June 23, 2014 | 3
You might think an insect with an extra pointy derriere would pack a fearsome sting, but you’d be wrong. The extended rear appendage of the crown-of-thorns wasp is not a stinger but an egg-laying organ, the ovipositor, used to reach beetle grubs chewing through the wood below. Young wasps develop as ectoparasites of beetles in their burrows. Should this wasp take a stab at you, you’d feel as though tickled by a toothpick. Nothing more.
Why is this called a crown-of-thorns wasp? Have look at the head:
Like the vast majority of wasps, Megischus is not aggressive. In fact, a challenge I faced photographing these delicate insects was their tendency to flee when the camera approached.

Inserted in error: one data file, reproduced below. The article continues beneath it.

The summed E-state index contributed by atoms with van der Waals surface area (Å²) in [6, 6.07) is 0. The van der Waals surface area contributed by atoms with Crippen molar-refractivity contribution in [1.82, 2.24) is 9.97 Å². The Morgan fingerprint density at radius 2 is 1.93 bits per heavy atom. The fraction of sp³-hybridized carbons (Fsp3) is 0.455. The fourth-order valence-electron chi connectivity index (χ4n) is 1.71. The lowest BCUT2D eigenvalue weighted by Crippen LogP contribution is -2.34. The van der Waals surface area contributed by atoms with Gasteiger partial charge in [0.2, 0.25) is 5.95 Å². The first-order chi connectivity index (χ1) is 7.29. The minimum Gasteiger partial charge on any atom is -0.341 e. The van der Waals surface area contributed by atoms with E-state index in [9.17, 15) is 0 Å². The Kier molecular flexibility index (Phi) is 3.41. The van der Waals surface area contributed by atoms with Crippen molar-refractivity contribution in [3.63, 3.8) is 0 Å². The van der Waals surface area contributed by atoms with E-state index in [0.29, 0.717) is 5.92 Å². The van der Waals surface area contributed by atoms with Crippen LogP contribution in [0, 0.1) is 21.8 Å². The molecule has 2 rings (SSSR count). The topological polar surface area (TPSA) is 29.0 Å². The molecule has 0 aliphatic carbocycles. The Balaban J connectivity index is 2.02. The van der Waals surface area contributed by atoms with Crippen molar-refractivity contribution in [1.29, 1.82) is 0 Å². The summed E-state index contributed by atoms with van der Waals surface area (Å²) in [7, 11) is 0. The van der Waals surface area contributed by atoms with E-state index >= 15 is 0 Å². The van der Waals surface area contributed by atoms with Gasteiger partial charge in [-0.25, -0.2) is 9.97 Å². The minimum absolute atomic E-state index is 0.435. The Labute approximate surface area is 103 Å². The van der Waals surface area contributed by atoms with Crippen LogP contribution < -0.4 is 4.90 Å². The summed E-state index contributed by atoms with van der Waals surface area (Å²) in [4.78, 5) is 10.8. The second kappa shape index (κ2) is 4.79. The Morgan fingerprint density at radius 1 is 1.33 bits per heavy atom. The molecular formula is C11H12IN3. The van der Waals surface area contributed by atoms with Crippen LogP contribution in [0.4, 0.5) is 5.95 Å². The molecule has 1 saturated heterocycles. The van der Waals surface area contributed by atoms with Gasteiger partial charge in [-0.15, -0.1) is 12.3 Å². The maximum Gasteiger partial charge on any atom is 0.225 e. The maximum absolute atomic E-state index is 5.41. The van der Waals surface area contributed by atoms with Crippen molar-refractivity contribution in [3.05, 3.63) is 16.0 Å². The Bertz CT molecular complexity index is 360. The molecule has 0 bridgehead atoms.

photo details (top):
Canon 100mm f2.8 macro lens on a Canon 6D
ISO 400, f/14, 1/160 sec
diffuse overhead speedlite
photo details (bottom):
Canon MP-E 65mm 1-5x lens on a Canon 6D
ISO 400, f/13, 1/160 sec
diffuse twin flash
More information about Stephanidae at the Tree of Life project.
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